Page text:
Plaintiff, the trustee of the Chapter 7 estate of Security Asset Capital Corporation (SACC), a corporate debtor, brought an action against the debtor’s officers and directors, alleging that they breached their fiduciary duties by failing to commence Chapter 7 liquidation once SACC became insolvent. Plaintiffs asserted that defendants continued to operated SACC even after it was hopelessly insolvent and without business prospects in order to continue to receive compensation and consulting fees from SACC’s remaining assets and to oppose a potential SEC enforcement action against certain individual defendants.
The court held that the defendants did not breach their fiduciary duties. While recognizing that such a duty applies to creditors once a company is in the “zone of insolvency,” the court nevertheless ruled that the officers and directors of an insolvent corporation are not obligated, as a matter of law, to liquidate the corporation for the benefit of unsecured creditors and may, in accordance with the normal application of the “business judgment rule,” pursue risky restructuring plans in good faith attempts to regain solvency.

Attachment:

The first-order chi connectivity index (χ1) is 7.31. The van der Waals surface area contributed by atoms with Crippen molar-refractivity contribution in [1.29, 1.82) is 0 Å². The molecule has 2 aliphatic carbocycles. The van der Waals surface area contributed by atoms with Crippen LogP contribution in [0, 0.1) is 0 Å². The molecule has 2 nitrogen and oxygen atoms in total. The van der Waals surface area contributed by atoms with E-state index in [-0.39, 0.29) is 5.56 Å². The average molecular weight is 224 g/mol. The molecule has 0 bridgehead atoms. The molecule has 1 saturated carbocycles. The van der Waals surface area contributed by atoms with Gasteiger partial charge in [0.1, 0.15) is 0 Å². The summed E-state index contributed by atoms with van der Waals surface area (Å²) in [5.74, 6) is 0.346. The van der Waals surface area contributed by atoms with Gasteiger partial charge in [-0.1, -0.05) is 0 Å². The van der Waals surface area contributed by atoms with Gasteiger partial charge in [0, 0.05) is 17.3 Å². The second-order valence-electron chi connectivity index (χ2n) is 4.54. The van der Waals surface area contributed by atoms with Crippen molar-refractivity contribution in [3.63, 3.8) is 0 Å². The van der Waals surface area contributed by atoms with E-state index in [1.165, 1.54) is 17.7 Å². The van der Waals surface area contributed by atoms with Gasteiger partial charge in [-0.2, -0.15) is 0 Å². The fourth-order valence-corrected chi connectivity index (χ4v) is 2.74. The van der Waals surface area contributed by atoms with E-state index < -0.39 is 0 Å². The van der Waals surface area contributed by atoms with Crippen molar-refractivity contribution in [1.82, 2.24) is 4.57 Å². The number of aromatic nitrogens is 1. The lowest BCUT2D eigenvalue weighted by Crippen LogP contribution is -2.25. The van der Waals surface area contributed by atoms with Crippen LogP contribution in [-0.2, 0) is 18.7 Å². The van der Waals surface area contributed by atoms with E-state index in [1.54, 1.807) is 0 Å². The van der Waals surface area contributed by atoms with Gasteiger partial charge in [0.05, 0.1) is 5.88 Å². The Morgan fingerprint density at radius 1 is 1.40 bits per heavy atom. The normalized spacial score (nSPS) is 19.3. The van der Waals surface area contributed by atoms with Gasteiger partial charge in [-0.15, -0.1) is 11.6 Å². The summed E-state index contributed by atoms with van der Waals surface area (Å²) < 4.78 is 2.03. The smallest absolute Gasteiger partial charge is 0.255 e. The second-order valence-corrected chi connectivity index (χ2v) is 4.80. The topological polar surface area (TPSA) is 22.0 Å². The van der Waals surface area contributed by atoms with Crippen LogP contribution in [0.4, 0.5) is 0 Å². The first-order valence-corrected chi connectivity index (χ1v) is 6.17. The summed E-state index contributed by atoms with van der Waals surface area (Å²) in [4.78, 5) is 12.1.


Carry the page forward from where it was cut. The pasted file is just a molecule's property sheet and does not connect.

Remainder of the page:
The court ruled that the defendants’ pursuit of a more risky and, ultimately, unsuccessful strategy than an immediate Chapter 7 liquidation was reasonable. In support of its ruling, the court found that the “defendants operated SACC professionally and responsibly, that they properly sought and relied on the advice of counsel, and that they acted with due regard for the interest of all SACC’s constituencies.” The court further found that there was no evidence that defendants’ compensation was inappropriate or that they were otherwise motivated by self-interest to the detriment of SACC. (Security Asset Capital Corporation v. Tenney, No. 04-32889, 2008 WL 4811394 (Bankr. D.Minn. Nov. 5, 2008))